Good Health and Bad Medicine:
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( Originally Published 1940 )
ALTHOUGH the causes of cancer are not yet known, many types can be prevented and others cured completely, provided they are diagnosed in time. Preventive measures can be applied in certain industries and occupations, such as aniline dye works, radium and watch-dial manufacturing, and pitchblende mining, where the worker is constantly ex-posed to irritants.
When cancer is detected early it can almost invariably be cured. However, there are only three really effective methods of treatment of cancer—surgery, radium and X-ray. It is too soon to evaluate a recently described method of treatment by "freezing" or "hibernation."
Bernarr MacFadden's raw milk and fruit diet or any other diet fad has never cured or even relieved a single case of true cancer, notwithstanding the many testimonials that may be quoted. Reliance on diet fads has rather served to delay the administration of really effective treatment.
Not only are dietary schemes futile and dangerous, but no medicines taken by mouth or injected will check or cure cancer. The remedies of William Koch, Coffey and Humber, and Cornell and many other self-appointed saviors have proved to be worthless. Some, such as the Ensol and Rex Serum products, have caused many deaths because of contamination of the serum by germs. Other remedies, such as Collodaurum, consist of metallic colloidal solutions which have been known to cause destruction of the blood tissue, severe injury of the liver and lung, and eventually death.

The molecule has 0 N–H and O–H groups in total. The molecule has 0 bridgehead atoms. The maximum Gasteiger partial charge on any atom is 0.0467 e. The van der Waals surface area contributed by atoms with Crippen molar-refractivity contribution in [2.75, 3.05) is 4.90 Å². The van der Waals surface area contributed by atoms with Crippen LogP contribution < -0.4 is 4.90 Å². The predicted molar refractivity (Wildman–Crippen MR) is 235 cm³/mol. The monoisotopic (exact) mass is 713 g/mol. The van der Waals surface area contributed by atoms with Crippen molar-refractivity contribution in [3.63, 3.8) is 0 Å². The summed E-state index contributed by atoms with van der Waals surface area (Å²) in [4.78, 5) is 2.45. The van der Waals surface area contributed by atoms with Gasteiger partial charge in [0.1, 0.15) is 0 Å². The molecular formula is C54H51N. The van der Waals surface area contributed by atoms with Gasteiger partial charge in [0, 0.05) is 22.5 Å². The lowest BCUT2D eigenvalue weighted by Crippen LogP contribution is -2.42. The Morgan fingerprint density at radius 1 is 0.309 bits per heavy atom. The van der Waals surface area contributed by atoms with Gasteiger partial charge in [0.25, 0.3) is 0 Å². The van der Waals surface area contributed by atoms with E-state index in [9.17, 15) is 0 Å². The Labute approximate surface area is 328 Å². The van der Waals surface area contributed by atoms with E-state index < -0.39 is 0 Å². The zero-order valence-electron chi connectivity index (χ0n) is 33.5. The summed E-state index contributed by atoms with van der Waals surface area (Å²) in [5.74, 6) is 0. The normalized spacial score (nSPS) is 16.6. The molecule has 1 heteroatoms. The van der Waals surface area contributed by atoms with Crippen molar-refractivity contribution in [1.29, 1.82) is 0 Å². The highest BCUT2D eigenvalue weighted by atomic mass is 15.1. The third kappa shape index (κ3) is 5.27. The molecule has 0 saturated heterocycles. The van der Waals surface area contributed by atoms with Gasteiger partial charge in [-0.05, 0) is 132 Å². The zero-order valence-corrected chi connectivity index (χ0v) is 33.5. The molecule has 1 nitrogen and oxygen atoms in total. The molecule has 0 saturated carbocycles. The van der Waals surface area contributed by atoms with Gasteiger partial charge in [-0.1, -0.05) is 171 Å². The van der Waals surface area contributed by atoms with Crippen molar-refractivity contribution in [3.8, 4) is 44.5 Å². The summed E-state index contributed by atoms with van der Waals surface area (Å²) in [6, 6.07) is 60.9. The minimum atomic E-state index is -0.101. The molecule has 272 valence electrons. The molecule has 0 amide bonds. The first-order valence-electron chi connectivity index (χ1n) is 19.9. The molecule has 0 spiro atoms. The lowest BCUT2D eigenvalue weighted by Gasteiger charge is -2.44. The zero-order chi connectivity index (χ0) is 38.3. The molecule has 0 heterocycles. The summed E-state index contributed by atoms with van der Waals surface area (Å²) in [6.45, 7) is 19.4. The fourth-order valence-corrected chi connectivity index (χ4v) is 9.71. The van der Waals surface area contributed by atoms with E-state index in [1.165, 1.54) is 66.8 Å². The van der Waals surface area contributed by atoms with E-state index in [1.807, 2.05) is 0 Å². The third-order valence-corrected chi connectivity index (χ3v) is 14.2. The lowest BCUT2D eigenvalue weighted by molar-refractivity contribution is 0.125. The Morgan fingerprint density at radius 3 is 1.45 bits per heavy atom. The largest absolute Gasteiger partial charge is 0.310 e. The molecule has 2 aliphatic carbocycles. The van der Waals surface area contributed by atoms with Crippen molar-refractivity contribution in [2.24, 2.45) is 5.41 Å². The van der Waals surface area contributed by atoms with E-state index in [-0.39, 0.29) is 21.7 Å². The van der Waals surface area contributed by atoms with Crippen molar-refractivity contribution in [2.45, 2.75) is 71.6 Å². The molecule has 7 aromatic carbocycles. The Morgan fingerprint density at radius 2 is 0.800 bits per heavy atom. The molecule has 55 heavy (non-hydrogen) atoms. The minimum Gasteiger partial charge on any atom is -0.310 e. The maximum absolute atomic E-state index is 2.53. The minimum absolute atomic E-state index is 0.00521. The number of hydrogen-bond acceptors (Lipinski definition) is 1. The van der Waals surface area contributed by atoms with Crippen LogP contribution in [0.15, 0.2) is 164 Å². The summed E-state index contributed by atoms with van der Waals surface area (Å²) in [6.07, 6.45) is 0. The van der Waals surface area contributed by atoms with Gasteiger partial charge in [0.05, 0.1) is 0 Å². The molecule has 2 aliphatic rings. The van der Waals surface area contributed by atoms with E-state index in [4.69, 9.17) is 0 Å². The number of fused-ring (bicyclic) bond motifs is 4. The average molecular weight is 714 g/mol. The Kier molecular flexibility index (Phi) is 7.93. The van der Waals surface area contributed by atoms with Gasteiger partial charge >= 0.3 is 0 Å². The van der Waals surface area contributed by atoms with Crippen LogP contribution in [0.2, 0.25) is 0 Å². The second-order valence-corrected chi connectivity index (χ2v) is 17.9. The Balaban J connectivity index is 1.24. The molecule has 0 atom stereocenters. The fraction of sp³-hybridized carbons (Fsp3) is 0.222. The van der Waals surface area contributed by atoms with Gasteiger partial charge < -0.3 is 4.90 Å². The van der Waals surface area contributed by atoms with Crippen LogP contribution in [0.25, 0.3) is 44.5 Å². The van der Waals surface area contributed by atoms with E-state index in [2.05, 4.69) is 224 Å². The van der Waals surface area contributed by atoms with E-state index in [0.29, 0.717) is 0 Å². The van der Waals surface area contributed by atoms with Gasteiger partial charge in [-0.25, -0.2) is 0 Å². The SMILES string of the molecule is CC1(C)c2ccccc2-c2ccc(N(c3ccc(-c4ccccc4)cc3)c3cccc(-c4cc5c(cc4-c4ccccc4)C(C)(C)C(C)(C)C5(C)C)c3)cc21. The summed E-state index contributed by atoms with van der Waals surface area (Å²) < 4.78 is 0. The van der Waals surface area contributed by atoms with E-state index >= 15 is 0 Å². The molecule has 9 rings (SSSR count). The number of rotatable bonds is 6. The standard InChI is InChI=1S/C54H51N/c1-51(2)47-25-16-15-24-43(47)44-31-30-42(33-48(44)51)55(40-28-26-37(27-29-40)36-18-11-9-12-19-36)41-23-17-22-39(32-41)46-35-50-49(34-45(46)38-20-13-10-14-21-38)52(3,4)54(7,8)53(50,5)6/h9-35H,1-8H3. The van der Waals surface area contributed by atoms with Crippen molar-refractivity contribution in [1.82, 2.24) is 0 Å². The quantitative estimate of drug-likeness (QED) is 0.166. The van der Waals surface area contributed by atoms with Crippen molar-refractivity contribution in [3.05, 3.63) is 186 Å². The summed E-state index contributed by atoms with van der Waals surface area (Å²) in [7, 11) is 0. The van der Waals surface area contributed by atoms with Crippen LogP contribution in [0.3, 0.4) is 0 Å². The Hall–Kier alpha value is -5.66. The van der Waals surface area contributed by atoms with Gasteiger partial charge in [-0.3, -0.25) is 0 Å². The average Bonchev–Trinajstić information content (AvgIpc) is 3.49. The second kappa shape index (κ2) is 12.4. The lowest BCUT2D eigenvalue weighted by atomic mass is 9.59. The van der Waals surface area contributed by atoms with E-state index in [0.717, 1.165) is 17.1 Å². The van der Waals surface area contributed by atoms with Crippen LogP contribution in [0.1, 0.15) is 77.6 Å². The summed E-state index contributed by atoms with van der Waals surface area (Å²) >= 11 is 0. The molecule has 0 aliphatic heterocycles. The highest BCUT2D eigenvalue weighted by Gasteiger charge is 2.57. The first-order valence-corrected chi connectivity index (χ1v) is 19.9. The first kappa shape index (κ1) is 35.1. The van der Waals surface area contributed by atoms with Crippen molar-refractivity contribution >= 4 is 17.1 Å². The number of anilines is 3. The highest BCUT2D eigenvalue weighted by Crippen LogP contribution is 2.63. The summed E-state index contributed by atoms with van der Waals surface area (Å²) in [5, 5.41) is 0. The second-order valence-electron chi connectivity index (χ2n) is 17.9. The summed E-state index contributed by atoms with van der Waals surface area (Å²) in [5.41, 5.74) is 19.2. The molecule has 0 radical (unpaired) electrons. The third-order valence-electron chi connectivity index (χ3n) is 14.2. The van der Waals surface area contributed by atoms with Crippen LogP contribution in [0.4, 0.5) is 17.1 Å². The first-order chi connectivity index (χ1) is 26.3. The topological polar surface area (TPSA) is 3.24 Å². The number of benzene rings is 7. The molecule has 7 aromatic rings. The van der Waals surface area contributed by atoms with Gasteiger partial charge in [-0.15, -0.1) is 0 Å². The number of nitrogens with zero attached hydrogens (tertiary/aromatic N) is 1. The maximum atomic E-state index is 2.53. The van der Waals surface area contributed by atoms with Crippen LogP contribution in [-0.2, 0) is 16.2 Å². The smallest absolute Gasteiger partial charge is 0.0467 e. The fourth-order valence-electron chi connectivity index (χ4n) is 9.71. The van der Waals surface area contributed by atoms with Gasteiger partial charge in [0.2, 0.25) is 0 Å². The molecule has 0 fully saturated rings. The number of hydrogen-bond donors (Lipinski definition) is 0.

Salves and lotions for the treatment of cancer, once extensively advertised in the pulp magazines or by direct mail, contain caustic drugs which can destroy only some of the superficial part of the cancer. These caustics also destroy surrounding healthy tissue and blood vessels, often causing infections and permanent disfigurement. They never destroy the main part of the cancer.
The most that any medicine can do is to control the pain caused by the cancer. Such medicines as are useful for that purpose are well known, relatively inexpensive, and can be administered by the patient or by a member of the family according to a physician's instructions.
Since the causes of cancer are still obscure and since the best results come with early treatment, the public should know when and where to go for proper treatment.
If a woman notices a lump in the breast, she should seek medical attention at once. It probably isn't cancer; but if it is, the earlier a diagnosis is made the better are the chances for successful treatment. This is also true for other symptoms, such as vaginal bleeding between menstrual periods or past the menopause, vague and persistent stomach and intestinal complaints, especially in people past forty-five; rectal bleeding and constipation appearing in people of middle age who have never had trouble with rectum or bowel previously; enlarged glands or lumps in various parts of the body; in fact, all divergences from the normal in appearance or function. The majority of the divergences will be non-cancerous, or benign, but the only way to find out is by careful medical examination.
The larger tumor clinics or large general hospitals offer the best facilities for proper diagnosis and treatment, since they possess both the staff and equipment (surgical, radium and X-ray) for this purpose. The family doctor can usually direct the patient to a cancer expert or a cancer clinic if necessary. If a person cannot afford the services of a private practitioner, he should attempt to enter a clinic of one of the large hospitals in the city or county in which he lives.